Navigation Links
Corals can sense what's coming
Date:11/18/2011

Australian scientists have thrown new light on the mechanism behind the mass death of corals worldwide as the Earth's climate warms.

Coral bleaching, one of the most devastating events affecting coral reefs around the planet, is triggered by rising water temperatures. It occurs when the corals and their symbiotic algae become heat-stressed, and the algae which feed the corals either die or are expelled by the coral.

There have been seven major bleaching events globally in the past 30 years, the most recent being in 2010 across the Indian Ocean and Coral Triangle. Australia's Great Barrier Reef has suffered eight events since 1980, the worst being in 2002 when 55% of the total reef area was affected. The frequency of these events appears to be increasing.

Now a team of scientists from the ARC Centre of Excellence for Coral Reef Studies and James Cook University has shown that a complex cascade of molecular signals leading up to the self-inflicted death of corals and their symbiotic algae is triggered as sea water begins to warm.

Working with Acropora corals from the reef at Heron Island, the researchers found the cascade begins at ocean temperatures as much as 3 degrees lower than those normally associated with coral bleaching.

And the process culminates in 'apoptosis' or programmed cell-death a situation in which living organisms (including corals and humans) deliberately destroy their weakened or infected body cells, effectively a form of 'cell suicide' or amputation designed to protect the organism as a whole.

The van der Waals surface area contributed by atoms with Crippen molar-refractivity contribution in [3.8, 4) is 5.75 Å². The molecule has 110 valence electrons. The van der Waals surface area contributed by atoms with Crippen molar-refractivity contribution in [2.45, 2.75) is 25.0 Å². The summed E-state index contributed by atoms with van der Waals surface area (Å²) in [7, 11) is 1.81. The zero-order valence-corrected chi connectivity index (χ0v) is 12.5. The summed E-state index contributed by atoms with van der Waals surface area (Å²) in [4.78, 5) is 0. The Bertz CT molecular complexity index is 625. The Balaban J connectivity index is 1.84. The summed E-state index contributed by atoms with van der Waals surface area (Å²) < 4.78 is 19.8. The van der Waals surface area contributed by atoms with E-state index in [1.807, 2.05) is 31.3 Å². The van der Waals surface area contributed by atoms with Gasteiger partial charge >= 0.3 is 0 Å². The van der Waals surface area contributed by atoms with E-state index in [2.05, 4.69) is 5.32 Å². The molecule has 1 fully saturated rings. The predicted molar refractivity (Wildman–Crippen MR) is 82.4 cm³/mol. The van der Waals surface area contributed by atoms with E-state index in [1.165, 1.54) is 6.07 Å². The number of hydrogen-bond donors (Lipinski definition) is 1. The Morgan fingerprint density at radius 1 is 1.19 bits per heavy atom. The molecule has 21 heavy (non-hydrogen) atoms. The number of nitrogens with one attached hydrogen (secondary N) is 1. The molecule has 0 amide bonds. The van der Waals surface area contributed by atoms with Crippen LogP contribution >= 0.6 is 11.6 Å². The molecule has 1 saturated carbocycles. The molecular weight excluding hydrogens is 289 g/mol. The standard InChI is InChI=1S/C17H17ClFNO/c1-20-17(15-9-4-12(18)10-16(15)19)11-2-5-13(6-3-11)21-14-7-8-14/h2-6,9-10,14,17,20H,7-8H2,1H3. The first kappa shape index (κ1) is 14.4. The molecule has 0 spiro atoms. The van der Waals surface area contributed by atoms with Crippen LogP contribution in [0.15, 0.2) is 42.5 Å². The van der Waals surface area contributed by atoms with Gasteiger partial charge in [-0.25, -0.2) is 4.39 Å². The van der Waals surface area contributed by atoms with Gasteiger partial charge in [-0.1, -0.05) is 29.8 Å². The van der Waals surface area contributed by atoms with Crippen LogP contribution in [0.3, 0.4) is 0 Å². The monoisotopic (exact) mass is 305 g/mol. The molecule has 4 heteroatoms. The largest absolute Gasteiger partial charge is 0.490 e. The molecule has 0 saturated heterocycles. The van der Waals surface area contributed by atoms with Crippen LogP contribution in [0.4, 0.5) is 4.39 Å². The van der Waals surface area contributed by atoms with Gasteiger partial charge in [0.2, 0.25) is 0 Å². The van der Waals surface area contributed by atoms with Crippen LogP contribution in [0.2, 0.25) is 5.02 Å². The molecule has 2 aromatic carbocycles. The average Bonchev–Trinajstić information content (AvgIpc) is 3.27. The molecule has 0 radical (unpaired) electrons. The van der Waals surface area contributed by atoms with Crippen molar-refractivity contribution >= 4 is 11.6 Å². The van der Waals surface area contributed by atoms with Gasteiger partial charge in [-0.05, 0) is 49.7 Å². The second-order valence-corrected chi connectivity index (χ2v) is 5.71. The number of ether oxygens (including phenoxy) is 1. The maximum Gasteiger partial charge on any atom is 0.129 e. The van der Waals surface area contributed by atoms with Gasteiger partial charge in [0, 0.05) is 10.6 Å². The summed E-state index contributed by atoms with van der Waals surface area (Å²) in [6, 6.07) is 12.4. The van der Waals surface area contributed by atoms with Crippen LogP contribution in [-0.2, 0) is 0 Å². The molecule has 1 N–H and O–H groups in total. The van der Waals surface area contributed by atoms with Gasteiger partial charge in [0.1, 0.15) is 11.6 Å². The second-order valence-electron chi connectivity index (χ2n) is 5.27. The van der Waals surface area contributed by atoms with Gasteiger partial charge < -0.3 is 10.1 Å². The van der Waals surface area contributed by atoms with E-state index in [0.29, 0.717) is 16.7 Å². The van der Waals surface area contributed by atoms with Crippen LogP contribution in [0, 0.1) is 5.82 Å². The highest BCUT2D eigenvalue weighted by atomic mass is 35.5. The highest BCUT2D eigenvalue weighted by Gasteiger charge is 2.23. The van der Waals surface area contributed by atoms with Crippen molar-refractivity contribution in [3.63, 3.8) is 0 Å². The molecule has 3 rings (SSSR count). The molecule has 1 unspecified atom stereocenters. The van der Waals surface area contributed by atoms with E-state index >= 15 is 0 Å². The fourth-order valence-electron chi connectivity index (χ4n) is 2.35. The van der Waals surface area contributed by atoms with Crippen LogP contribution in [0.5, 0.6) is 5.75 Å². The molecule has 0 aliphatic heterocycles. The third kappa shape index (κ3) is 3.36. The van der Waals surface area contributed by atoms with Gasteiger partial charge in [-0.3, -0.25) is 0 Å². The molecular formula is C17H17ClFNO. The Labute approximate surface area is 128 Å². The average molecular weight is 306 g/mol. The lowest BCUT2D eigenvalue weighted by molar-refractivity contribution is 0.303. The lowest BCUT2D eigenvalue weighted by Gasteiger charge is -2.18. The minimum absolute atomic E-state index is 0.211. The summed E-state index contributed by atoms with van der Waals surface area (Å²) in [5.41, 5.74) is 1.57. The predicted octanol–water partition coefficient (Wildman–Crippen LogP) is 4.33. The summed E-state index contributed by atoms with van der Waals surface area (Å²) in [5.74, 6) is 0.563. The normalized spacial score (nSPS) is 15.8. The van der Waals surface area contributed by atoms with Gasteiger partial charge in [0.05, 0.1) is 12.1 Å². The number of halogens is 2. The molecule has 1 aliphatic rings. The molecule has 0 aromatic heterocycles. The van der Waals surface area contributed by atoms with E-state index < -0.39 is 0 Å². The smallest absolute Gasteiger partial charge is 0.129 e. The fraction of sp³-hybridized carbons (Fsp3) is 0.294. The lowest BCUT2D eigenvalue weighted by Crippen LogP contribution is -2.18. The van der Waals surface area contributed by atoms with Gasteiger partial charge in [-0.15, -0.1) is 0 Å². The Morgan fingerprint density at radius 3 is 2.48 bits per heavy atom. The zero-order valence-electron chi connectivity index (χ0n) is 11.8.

"Our results suggest that the control of apoptosis is highly complex in the coral-algae symbiosis and that apoptotic cell death cascades potentially play key roles in tipping the cellular life or death balance during environmental stress prior to the onset of coral bleaching," explains lead author Dr Tracy Ainsworth.

"It is also clear that this chain reaction responds significantly to subtle, daily changes in the environment and to sea temperatures which were generally thought till now to have little impact on the function of coral and its symbiotic algae."

Paradoxically, the team's research identified molecular signals both promoting and discouraging programmed cell-death in the corals.

This has led them to a theory that corals respond to the stresses caused by warming sea water by killing off some of the cells, while strengthening others in order to stage a possible recovery after the hot water has moved off the reef and conditions have returned to normal.

"This would explain why some corals are able to recover quite quickly from a bleaching event, if it has not gone too far.

"It is far too early to speculate, but understanding the recovery process for any living organism is always a big help, as human medicine has constantly demonstrated, Dr Ainsworth says.

"The next step in our research will be to see how we can use this new insight into the processes of coral bleaching to understand their recovery mechanisms. We also need to know more about how this process works at lower temperatures, or under varying temperatures.

"That in turn will lead us to explore ways that coral reef managers and users can perhaps minimise other stresses on the reef in order to give it the best possible chance of recovery from bleaching."